How to Buy a Diamond
Selecting a diamond involves more than a casual trip to the jewelry store. Armed with the proper information, you can make a much more informed decision. Begin by choosing the shape of diamond you prefer, and take special note of which shape looks best on your finger. Although the round diamond is the most popular and brightest, diamonds come in many cuts including: oval, princess, marquise, radiant or even heart-shaped. Recently there has been new technology allowing amazingly bright cuts to multiple diamond shapes. Some of these are improvements others are not. We think the Star 129 is the brightest cut today. Don't buy another cut until you compare these with other cuts we carry.
Selecting a Diamond
How well the diamond is cut is by far the most important determiner of how bright a diamond will be. Many jewelers skirt this discussion because they can “swindle” a stone and be able to sell the diamond for up to 40% less. If you “swindle” the diamond (cutting it more shallow, but with a larger diameter) the brilliance is badly effected. Some use the term “Ideal” as the best cut available. Unfortunately, this is a range not specific proportions, and some jewelers use this term very loosely.
Examining the diamond's color is an important second step. Some diamonds have an undesirable yellow, gray or brown cast. Pure and colorless diamonds are at the very top of the color scale. You can also buy diamonds in fancy colors such as purple, red, blue, etc. These diamonds are very rare and more expensive than the normal clear to yellow varieties. If the diamond has nitrogen trapped in it when it is formed, it will have a slight yellow color. It is not the yellow color that is the culprit here though. When there is nitrogen in the stone it absorbs all the waves of light accept yellow. The yellow is only an indicator of how much light that is being absorbed and not reflected back out of the stone.
The diamond's clarity, or degree of minute inclusions, is the least important, up to a point. A 'flawless' diamond, one that is free from any and all inclusions or blemishes, is extremely rare. Diamonds are rated on a clarity scale that grades diamonds from 'flawless' to 'obvious inclusions’. The higher the diamond's rating on this scale, the greater is its cost and value.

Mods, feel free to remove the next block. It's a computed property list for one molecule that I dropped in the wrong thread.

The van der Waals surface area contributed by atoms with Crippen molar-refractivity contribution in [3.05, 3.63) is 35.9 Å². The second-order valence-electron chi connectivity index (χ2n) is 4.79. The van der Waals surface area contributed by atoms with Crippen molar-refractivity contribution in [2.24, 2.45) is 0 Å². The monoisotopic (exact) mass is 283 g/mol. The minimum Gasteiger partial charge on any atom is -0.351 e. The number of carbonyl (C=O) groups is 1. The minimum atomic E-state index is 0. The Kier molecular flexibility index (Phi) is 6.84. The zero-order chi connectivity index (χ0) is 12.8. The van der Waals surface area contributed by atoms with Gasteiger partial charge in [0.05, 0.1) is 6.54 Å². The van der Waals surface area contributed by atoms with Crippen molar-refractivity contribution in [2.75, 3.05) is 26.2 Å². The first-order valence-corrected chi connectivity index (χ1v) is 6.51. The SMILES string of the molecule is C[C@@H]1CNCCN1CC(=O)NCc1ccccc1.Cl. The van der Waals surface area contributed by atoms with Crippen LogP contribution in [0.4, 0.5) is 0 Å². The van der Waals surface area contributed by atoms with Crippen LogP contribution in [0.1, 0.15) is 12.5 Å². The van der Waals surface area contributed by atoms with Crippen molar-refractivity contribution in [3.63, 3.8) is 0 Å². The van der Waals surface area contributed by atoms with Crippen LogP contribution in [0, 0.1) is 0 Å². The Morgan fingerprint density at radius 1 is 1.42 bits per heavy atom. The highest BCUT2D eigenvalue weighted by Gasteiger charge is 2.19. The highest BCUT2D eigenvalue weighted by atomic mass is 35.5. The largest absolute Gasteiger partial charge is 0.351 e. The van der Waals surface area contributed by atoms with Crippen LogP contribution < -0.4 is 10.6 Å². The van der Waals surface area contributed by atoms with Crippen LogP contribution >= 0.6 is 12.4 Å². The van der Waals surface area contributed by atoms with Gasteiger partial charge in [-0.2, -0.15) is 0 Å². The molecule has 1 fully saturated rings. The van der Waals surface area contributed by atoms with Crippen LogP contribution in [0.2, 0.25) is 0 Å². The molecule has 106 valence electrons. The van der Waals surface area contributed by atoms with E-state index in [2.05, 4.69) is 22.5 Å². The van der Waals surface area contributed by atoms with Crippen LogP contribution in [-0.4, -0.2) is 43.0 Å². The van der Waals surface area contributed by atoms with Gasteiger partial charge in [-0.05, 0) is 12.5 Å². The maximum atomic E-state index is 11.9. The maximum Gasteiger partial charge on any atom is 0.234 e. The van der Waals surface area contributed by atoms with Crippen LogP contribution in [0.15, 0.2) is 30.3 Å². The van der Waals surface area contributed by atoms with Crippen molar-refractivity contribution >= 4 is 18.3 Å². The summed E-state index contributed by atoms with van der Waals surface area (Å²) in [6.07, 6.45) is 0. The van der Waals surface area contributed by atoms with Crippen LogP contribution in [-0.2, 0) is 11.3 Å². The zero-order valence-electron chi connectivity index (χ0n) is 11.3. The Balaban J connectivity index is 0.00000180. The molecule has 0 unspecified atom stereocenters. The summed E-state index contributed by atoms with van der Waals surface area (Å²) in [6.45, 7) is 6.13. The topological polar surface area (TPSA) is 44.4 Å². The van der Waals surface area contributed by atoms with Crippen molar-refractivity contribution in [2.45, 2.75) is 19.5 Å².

The weight of a diamond is measured in carats. The greater the carat weight, the more valuable the diamond can be. Keep in mind that since the larger stones are indeed rare, two 1 /2-carat diamonds will be considerably less expensive than a single 1-carat diamond stone.
If you compare several diamonds side by side, you can select the best choice in your price range. No two diamonds are alike, so examine all of them carefully for their brilliance. Make your final decision based on which diamond offers the best combination of the four C's: clarity, color, cut and carat. Ignoring any of these important attributes will jeopardize your chances of getting the best diamond for your money. Be sure that you have a jeweler that is qualified to help you with this decision. Buy from a jeweler who will guide you through the process. A good jeweler will help you assess how much you can spend, show you a wide selection of diamonds, and explain the four C's. Buying a loose diamond gives you the option of selecting a suitable mounting or designing a custom setting around the stone.
How do you pick a good jeweler? Look for one that has certified gemologists on staff and that is willing to show you and teach you about what you are buying. Only the finer stores have gemologists on staff to assist you and to do appraisals. Our gemologists have spent many years of course work, studying gemstones. Becoming an expert in gemology is not something you can learn by spending a few hours on the Internet. A little knowledge can be helpful or a dangerous thing. Trusting qualified experts will assure you of a fulfilling jewelry experience. Buying from a truly knowledgeable jeweler will give you the fifth “C”…Confidence.
Qualified gems may have a certificate from several different organisations. One of the best of these is The Gemological Institute of America (GIA.) It is one of the largest impartial diamond-grading authorities in the world and issues grading reports that detail the diamond's specifications. However, do not take all organisation's certificates as gospel. They are good guidelines, but many are quite flatly wrong, to the point of being misleading. Your jeweler will guide you and help you select the best diamond or other precious stone for you. He wants to develop a lifelong customer out of you, not just a one-time sale. Beware of the “jeweler” you cannot see who is not concerned with giving you the service you deserve for being a good customer. Many people on the internet will promise anything to make them look good irregardless of what the truth is.
Finally, the largest possible diamond you can afford is not always your best value. You can be overlooking quality in favor of size and ending up with a less desirable stone. Balancing all factors is the best approach to choosing a quality diamond. Stop in and browse with a good high quality jeweler, and let him or her show you a selection of options offered. You can make the right selection and be a big part in this important process. Jewelers with years of experience and design awards to their credit can make this an incredibly rewarding experience for you. Ask the jeweler for his credentials…he or she will be happy to share them.
If you choose wisely you can look at your diamond for years to come and still marvel how incredibly beautiful it is, and how you made the right selection from a jeweler you can trust.